Who will leave the world’s side? Who will face the foe?
Who is on the Lord’s side? Who for Him will go?
By Thy call of mercy, by Thy grace divine,
We are on the Lord’s side—Savior, we are Thine!

Not for weight of glory, nor for crown and palm,
Enter we the army, raise the warrior psalm;
But for love that claimeth lives for whom He died:
He whom Jesus saveth marches on His side.
By Thy love constraining, by Thy grace divine,
We are on the Lord’s side—Savior, we are Thine!

Jesus, Thou hast bought us, not with gold or gem,
But with Thine own lifeblood, for Thy diadem;
With Thy blessing filling each who comes to Thee,
Thou hast made us willing, Thou hast made us free.
By Thy grand redemption, by Thy grace divine,
We are on the Lord’s side—Savior, we are Thine!

Fierce may be the conflict, strong may be the foe,
But the King’s own army none can overthrow;
’Round His standard ranging, vict’ry is secure,
For His truth unchanging makes the triumph sure.
Joyfully enlisting, by Thy grace divine,
We are on the Lord’s side—Savior, we are Thine!

~Frances Havergal

Planting – Here We Go Again/Critter Maintenance

I’ve begun planting out seedlings and potted plants. After placing this pretty orange pansy in the ground I found it uprooted and wilted within twelve hours. I pushed it back into the soil, and it revived a bit, but it probably will not regain the vigor it might have had if its roots hadn’t been bitten half away.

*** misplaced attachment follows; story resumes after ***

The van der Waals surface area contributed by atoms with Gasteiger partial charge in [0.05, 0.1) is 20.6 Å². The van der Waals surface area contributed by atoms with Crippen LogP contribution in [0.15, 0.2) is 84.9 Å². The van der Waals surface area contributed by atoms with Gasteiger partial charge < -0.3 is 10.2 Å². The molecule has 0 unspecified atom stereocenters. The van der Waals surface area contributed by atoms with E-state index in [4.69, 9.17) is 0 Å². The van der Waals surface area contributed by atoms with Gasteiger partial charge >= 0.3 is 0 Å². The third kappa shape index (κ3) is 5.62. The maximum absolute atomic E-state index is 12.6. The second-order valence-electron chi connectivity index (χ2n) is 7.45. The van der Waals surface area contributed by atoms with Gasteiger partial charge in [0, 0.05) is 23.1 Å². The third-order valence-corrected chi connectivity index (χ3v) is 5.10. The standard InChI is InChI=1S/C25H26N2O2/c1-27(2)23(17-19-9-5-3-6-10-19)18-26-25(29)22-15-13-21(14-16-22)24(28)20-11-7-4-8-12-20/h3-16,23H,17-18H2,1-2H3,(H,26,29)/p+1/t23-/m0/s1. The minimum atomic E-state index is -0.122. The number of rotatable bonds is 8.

The situation is a Catch-22 for sure. I enjoy the cute critters that populate my yard. I’ve even been known to throw them a nut or two, and I keep the bird feeders filled. To help with the hungry animal problem we let the back yard grow naturally, and this has really helped with the bunnies,  since they love the dandelions and clover that grows in the lawn. The squirrels make use of the bird feeders in an entertaining fashion, but they also have a digging instinct that will cause them to uproot smaller plants in the garden and hanging baskets that show exposed earth. How to control the squirrels digging instinct is my biggest dilemma until the chipmunks emerge, which is a whole other story.

This year I marked my seeded plots with corks on short skewers. The skewers were purchased at the Christmas Tree Shop, 100 for about $2.00. The corks were a lucky find, dozens upon dozens in a bag at the local Thrift store.